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Re: Advanced rendering techniques for KiCad
On 10/3/2011 3:18 PM, Torsten Hüter wrote:
> Hi Lorenzo,
> I believe we have already discussed about this subject :)
>> Not to ruin your work/enthusiasm but... who cares? :D
> At least Dick, Wayne & Jerry seem to care :)
> But I think there is a demand for hardware acceleration / high quality
> rendering - this was often posted on the list.
Please don't let this discourage you. IMO OpenGL support is very important for
the future of Kicad. It seems silly to me not to take advantage of hardware
accelerated graphics available on most modern computers.
>> Especially when, in a PCB cad system, the *absolutely most useful*
>> blending mode for layer is the XOR one (which IIRC was retracted from
>> OpenGL with color index mode, maybe it can be done with fragment
> Sorry, I have to disagree. Sure, XOR is the simplest way - but has not the
> advantages of the modern blending methods. With XOR you don't have any control
> of the transparency, you can't implement custom dimming of the layers,
> anti-aliasing is almost impossible. Please check kicadocaml - or my personal
> Proteus PCB
This video really shows why OpenGL support is important. The smooth scrolling
and cursor fly-over highlighting are really slick. I doubt we could duplicate
these features with comparable quality and speed with wxDC. It also points out
that we have some work to do to catch up with our graphics rendering. I'm sure
I'm not alone when I say that I appreciate your efforts.
> They use also OpenGL for the hardware acceleration. I've tried the demo version
> and the look&feel is clearly superiour to KiCad.
> It's not just "eye candy" - I think there are many productive advantages, like
> stepless zoom, panning, more control of the contrast for layer inspection etc.
> OpenGL supports also logical operators. I've not tried it, but I'm sure even
> XOR is possible, if someone really needs this.
>> I say that because I tried gerbv high-quality mode (i.e. cairo blending,
>> software slow as hell) and, in fact, antialiasing/blending *detracted*
>> from the usefulness of visualization!
> Well, I don't know if gerbv is the best example. We should rather have a look
> at commercial tools, like the mentioned Proteus PCB, the Altium Designer or
> FAB-3000 (we use that Gerber tool). All have now some kind of hardware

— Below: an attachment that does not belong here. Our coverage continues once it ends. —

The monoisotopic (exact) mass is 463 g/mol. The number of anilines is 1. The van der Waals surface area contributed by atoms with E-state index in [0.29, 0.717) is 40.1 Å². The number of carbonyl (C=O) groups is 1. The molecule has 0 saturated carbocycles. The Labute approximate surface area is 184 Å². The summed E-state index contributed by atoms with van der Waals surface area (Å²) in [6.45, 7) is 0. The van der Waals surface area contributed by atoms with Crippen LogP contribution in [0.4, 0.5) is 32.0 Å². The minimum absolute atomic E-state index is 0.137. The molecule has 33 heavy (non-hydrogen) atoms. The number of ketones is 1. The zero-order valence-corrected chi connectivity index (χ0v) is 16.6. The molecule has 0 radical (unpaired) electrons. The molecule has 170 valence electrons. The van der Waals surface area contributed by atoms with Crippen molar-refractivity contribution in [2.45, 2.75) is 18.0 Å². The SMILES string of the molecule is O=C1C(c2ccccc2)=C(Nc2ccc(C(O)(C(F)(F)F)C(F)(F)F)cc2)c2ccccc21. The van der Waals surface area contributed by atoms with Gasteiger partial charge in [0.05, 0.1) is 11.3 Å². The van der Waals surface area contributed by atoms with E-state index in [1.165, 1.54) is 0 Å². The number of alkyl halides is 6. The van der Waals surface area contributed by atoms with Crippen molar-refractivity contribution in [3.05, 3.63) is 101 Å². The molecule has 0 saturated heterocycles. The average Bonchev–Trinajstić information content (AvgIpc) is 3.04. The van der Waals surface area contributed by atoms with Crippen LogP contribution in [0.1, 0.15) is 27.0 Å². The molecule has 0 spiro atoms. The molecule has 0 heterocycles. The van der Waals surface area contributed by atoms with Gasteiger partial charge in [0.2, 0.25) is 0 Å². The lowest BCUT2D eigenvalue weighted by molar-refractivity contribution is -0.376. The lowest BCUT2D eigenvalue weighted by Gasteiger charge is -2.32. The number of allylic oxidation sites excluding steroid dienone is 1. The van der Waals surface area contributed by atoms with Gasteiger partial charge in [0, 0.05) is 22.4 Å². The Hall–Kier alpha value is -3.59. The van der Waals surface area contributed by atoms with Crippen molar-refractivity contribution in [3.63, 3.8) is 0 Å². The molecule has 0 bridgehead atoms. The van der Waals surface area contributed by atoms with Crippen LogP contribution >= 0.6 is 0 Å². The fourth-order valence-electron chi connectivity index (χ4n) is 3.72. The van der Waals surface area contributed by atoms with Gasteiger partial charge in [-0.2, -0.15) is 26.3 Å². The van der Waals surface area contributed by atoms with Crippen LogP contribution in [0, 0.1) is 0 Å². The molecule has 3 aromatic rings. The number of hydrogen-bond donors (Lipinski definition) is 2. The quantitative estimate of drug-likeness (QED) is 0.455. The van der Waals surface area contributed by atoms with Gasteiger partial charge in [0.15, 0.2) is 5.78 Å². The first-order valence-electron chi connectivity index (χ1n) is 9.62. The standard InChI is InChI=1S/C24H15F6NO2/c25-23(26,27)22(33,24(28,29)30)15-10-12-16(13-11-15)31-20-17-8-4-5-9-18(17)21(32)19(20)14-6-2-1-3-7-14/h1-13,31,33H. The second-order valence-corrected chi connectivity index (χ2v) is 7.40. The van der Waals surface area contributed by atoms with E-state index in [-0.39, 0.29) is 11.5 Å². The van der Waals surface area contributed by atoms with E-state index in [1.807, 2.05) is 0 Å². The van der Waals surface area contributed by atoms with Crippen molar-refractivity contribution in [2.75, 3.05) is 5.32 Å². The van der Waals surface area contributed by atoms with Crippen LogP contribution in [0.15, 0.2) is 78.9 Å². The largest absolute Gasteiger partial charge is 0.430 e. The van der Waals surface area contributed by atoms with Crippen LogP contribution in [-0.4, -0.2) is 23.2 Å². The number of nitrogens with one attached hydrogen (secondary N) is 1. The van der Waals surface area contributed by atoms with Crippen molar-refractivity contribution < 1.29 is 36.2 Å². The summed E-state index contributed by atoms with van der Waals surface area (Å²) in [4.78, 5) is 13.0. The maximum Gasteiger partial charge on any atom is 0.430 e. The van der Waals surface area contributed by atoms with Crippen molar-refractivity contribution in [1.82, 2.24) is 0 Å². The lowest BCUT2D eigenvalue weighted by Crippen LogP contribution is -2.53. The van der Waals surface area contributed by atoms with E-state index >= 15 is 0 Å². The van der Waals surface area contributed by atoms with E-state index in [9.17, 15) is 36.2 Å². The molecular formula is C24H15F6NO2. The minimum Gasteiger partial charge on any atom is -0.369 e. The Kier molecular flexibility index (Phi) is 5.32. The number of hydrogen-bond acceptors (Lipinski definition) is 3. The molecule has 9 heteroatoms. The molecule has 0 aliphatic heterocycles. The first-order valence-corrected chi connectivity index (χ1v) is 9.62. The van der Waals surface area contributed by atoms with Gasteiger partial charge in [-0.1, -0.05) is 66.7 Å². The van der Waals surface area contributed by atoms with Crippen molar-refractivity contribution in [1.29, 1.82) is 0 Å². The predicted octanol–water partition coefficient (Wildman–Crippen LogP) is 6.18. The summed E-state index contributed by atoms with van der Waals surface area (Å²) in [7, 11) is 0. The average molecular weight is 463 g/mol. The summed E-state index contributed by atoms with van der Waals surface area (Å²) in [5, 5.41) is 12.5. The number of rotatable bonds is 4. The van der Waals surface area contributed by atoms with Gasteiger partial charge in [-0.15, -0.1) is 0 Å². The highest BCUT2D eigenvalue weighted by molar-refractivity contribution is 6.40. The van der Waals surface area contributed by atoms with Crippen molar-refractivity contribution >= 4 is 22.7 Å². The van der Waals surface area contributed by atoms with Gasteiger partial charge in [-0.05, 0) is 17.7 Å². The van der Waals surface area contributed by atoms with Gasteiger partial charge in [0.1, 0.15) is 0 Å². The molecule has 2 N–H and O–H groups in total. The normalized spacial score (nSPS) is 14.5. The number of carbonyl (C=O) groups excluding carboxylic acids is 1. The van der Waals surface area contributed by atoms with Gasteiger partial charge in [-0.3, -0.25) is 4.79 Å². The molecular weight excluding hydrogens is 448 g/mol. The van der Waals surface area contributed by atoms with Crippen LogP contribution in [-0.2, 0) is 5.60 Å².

> acceleration. Cairo was recently improved, but I agree it's not the best API
> for drawing speed. For this purpose we have OpenGL. Although the antialiasing
> mode of gerbv is pretty slow, in fact I found the quality much better. I've
> used it also to export layers and have even created PNGs for our manufacturer
> this way.
>> In any case, the only 'correct' way to render alpha blendings in OpenGL
>> is to sort by layer, no Z-buffer technique can help you with that: it's
>> simply the way blending works!
> That's not correct. Perhaps I'm wrong - but I'd assume you have not read the
> latest computer graphics papers or you have not implement such stuff yourself.
> There are many alternative methods to do alpha blending, for example NVIDIA has
> some nice papers about depth peeling / transparency etc. With my algorithm you
> still have to sort the layers by the depth; but it doesn't solve the problem.
> Let's say we have two overlapping objects on one layer, how to prevent that the
> overlapping area doesn't get another color when using half-transparency? One
> answer is to use the Z-Buffer; I've got the idea from Tim Henson (author of
>> In our case it's fairly easy to separate
>> stuff, just use a display list for each layer... and, no, FBOs won't be
>> useful in the general case to 'optimize' redrawings, you *have* to
>> repaint everything, unless you only change the top layer, to keep
>> correct blending. You *could* try with a FBO for each layer but it would
>> gobble heaps of video memory!
> That's exactly one thing that I don't want to do. I need only one FBO. When
> you're panning or zooming usually you have to do a redraw with any method. Sure
> you could put every layer on a separate texture/FBO but I don't think that
> would have any benefit. BTW I don't redraw the full scene for the cursor, I
> just restore the drawing area. Display lists are already supported with the
>> A truly optimized way to handle it for
>> simple modifications (i.e. track drawing) would be an FBO for the layers
>> under the one being modified and another one for the layers above: so
>> you could update using an unblended blit, then the blended drawing of
>> the current stuff (being modified) and finish with a blended blit of the
>> 'upper' layers.
> I've considered already this method for rubberbanding. That means I'd put the
> moved object on a textured quad. I'm using a similar method already for the
>> Also think about all these people with open source drivers and/or low
>> end graphics :D heck, on my work machine I don't even HAVE opengl acceleration:P
> My goal is to create something that offers superiour quality/speed to any known
> tool. Sure that means it doesn't work on >10 years computers, but even then we
> can develop a fallback method.
> I've choosen a modular architecture, this means of course other APIs than
> OpenGL are possible. Currently I've written the interface for OpenGL and Cairo.
> For another APIs someone has just to implement the interface. If you like to
> contribute, you're welcome.
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